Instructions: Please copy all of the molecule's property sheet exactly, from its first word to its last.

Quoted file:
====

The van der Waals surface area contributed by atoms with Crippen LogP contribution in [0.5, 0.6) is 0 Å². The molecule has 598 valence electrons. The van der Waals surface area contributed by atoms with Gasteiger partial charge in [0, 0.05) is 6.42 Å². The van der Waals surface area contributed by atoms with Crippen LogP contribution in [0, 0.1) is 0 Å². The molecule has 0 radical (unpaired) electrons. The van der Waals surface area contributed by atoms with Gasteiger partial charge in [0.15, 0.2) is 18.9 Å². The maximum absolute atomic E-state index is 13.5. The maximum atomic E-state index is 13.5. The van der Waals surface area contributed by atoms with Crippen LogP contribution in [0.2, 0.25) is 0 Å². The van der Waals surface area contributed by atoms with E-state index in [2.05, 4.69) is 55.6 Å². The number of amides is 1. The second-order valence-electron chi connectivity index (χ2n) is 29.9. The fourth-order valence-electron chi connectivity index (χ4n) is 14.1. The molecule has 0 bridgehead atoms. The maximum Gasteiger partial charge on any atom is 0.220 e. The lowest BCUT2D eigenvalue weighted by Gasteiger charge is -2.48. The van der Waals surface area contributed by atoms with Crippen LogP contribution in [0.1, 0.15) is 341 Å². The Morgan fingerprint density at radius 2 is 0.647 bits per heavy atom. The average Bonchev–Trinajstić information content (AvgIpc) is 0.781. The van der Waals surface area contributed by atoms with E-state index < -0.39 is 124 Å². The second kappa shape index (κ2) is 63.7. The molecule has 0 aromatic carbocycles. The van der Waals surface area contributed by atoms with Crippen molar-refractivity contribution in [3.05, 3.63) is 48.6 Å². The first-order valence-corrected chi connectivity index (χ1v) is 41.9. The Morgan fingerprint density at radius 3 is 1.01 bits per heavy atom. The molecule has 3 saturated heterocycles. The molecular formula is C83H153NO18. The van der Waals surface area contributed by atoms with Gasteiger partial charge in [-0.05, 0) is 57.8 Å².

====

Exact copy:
The van der Waals surface area contributed by atoms with Crippen LogP contribution in [0.5, 0.6) is 0 Å². The molecule has 598 valence electrons. The van der Waals surface area contributed by atoms with Gasteiger partial charge in [0, 0.05) is 6.42 Å². The van der Waals surface area contributed by atoms with Crippen LogP contribution in [0, 0.1) is 0 Å². The molecule has 0 radical (unpaired) electrons. The van der Waals surface area contributed by atoms with Gasteiger partial charge in [0.15, 0.2) is 18.9 Å². The maximum absolute atomic E-state index is 13.5. The maximum atomic E-state index is 13.5. The van der Waals surface area contributed by atoms with Crippen LogP contribution in [0.2, 0.25) is 0 Å². The van der Waals surface area contributed by atoms with E-state index in [2.05, 4.69) is 55.6 Å². The number of amides is 1. The second-order valence-electron chi connectivity index (χ2n) is 29.9. The fourth-order valence-electron chi connectivity index (χ4n) is 14.1. The molecule has 0 bridgehead atoms. The maximum Gasteiger partial charge on any atom is 0.220 e. The lowest BCUT2D eigenvalue weighted by Gasteiger charge is -2.48. The van der Waals surface area contributed by atoms with Crippen LogP contribution in [0.1, 0.15) is 341 Å². The Morgan fingerprint density at radius 2 is 0.647 bits per heavy atom. The average Bonchev–Trinajstić information content (AvgIpc) is 0.781. The van der Waals surface area contributed by atoms with E-state index < -0.39 is 124 Å². The second kappa shape index (κ2) is 63.7. The molecule has 0 aromatic carbocycles. The van der Waals surface area contributed by atoms with Crippen molar-refractivity contribution in [3.05, 3.63) is 48.6 Å². The first-order valence-corrected chi connectivity index (χ1v) is 41.9. The Morgan fingerprint density at radius 3 is 1.01 bits per heavy atom. The molecule has 3 saturated heterocycles. The molecular formula is C83H153NO18. The van der Waals surface area contributed by atoms with Gasteiger partial charge in [-0.05, 0) is 57.8 Å².